Tuesday, August 13, 2013
Dealing With The Unexpected
Nobody is impervious to the obstacles that life will throw in your path--and that includes me. I've had a few obstacles come along over the last several weeks that I've really struggled with. That's why I decided to write on this topic today. That's just the way life is. When you least expect it, life will come along and sucker punch you if you aren't prepared.
Prepared? How do you prepare for the unexpected?
Well you don't really, but don't we all know somebody we look to in an emergency. That person that you'd describe as unflappable. The person that seems just a little better able to cope during a crisis? What makes them that way?
I think you'll find one thing true about these resilient individuals--they are realists. They don't go through life believing that nothing bad is ever going to happen. They understand that there is an awful lot in life that we can't control, and they accept that reality. And another thing you'll find is that they are better adapted to deal with change than most people, because they know change is inevitable. It's not so much preparing for the unexpected as it is a mindset of how we view life.
So many of us live in a fantasy world--we don't want to accept the world the way it is, so we insulate ourselves with delusions that the world should be a perfect place. And because we are unable to deal with that reality, the tiniest little problem can upset our entire world. We know that person don't we? That person that turns the tiniest little insignificant problem into a crisis the likes of which the world has never seen before!
I worked with a woman like that some years back--it was exhausting. I'll give you one example (out of hundreds). One morning, she backed into a parked car at the mall, and you'd think her world had ended. It dinged her bumper, but left a huge dent in the other persons door. This little every day problem ruined her entire week (and mine I might add).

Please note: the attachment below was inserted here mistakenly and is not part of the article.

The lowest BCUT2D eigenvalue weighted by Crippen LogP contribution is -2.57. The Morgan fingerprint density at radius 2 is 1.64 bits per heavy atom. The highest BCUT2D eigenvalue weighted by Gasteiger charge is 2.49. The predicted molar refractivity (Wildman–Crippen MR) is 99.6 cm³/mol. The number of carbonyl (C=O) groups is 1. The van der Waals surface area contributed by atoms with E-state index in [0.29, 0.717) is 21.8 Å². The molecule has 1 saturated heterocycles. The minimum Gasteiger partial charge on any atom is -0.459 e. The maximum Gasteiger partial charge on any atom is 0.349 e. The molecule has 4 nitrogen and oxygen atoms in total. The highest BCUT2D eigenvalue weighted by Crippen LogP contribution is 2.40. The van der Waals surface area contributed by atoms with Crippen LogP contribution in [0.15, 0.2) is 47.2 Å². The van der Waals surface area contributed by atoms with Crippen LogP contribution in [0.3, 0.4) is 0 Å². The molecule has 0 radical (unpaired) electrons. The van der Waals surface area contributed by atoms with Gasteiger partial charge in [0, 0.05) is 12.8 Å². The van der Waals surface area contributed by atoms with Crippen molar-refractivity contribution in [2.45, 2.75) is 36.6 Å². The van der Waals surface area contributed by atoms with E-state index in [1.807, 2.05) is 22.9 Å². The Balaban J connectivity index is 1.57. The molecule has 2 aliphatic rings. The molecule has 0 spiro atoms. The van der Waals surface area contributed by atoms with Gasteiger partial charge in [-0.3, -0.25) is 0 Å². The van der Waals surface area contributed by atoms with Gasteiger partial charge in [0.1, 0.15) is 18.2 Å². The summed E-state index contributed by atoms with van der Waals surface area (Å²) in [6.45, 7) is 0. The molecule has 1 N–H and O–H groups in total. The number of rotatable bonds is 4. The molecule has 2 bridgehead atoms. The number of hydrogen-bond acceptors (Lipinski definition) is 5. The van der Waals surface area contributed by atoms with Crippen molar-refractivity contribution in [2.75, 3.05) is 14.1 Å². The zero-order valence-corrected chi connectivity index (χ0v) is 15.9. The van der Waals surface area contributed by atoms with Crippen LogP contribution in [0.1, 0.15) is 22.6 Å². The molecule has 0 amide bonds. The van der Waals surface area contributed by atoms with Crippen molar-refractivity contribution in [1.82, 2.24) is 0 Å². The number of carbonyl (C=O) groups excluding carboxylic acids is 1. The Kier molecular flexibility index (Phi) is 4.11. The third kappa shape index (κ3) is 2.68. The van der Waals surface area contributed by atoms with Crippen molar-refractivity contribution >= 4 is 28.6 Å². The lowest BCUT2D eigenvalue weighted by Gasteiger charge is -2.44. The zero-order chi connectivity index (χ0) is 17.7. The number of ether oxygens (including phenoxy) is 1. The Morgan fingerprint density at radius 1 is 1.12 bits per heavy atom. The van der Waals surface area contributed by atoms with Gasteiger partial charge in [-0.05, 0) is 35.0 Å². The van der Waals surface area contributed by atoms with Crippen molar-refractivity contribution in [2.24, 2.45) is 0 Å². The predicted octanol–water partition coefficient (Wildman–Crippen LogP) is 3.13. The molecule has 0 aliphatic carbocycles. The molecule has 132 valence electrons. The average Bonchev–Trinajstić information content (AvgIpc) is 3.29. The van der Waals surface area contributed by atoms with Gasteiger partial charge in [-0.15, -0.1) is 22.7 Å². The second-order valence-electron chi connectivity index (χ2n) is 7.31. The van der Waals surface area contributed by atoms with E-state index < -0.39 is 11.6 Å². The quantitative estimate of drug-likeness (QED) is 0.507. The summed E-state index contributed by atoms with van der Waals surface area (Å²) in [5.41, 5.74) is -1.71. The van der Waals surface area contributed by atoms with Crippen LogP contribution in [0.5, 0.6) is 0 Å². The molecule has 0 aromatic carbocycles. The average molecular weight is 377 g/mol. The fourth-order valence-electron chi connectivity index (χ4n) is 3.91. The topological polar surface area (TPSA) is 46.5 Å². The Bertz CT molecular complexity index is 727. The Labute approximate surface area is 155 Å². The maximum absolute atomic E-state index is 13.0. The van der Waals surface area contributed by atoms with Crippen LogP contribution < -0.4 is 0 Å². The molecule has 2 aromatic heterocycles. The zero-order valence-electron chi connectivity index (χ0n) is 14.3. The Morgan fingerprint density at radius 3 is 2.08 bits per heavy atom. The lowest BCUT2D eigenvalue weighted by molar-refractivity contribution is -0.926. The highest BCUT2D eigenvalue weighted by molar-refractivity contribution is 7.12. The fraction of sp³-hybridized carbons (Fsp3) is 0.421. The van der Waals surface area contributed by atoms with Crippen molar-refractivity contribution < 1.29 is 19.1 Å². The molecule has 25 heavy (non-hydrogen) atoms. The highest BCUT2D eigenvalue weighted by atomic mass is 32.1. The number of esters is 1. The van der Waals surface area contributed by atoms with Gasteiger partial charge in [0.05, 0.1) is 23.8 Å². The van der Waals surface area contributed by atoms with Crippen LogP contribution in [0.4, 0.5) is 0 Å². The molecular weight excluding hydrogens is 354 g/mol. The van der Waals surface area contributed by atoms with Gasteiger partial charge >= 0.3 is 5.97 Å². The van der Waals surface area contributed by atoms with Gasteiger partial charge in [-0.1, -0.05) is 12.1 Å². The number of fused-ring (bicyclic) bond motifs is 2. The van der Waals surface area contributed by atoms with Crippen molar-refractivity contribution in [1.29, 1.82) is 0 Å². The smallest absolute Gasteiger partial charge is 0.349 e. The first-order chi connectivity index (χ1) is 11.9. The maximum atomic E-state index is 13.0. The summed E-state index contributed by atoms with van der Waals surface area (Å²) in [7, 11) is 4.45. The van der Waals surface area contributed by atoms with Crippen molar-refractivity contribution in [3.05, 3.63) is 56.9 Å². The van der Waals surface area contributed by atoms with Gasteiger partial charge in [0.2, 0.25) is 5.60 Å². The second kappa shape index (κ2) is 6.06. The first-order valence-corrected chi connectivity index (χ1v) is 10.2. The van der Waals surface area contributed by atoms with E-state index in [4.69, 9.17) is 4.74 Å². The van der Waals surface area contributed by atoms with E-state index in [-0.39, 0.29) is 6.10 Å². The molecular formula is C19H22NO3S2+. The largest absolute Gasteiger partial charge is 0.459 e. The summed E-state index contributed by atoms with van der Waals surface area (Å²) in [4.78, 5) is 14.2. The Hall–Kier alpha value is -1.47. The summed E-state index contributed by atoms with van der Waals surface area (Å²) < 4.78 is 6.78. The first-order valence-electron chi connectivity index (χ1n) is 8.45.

Now had it been me, I'd have called my insurance guy, and that would have been the end of. Things happen, right? That's why you have insurance. But with her it was an endless source of anger and frustration. The guy she hit didn't have insurance, and she went on and on about that. So what--you hit him, right? Well, he was parked where he shouldn't have been. So what--it's legal to ram into cars that are parked where they shouldn't be? Well, my insurance is going up! Why are you surprised by that--you were in an accident that was due to your own negligence. Of course it's going up. Like I said, those years were exhausting.
This was one a ten crises she had going on in her life at any given time, and not one single one of them amounted to anything at all. She's a perfect example of what my wife and I mean when we say suppressing a grin "life can be very complicated for some people." And believe it or not, sometimes things really are your fault. Learn to see that and accept it, and you'll be a lot happier--it's much simpler and less stressful to simply say "oops" than trying to figure out how something you did is somebody else's fault.
The problem with living in a sheltered fantasy world is that when real problems come along, the really big stuff, you have no skills to deal with it. If you can't cope with the neighbor's dog pooping in your yard and him not picking it up, you're never going to survive the rigors of the real world.
What's the best way to deal with the unexpected? Live in the real world. Learn to accept life as it really is--and nobody gets out of this life alive. Learn to accept that there are always going to be things you can't control, and learn to identify the difference between what you can control and what you can't control. And learn to cope with the small stuff without turning it into big stuff--most of life's problems can be categorized as small stuff. Figure out how to resolve it, and move on without dwelling on it. If you can't deal with the small stuff, you'll never survive the really big stuff. And believe me, there's always something big that's going to come along when you least expect it.
The best favor you can do for yourself is to take off those rose-colored glasses and have a look around at the real world. Life is a lot less complicated here.
Todd E. Creason is an author and novelist whose work includes the award-winning non-fiction historical series Famous American Freemasons and the novels One Last Shot (2011) and A Shot After Midnight (2012). He's currently working on the third novel Shot to Hell which will be released in Spring 2014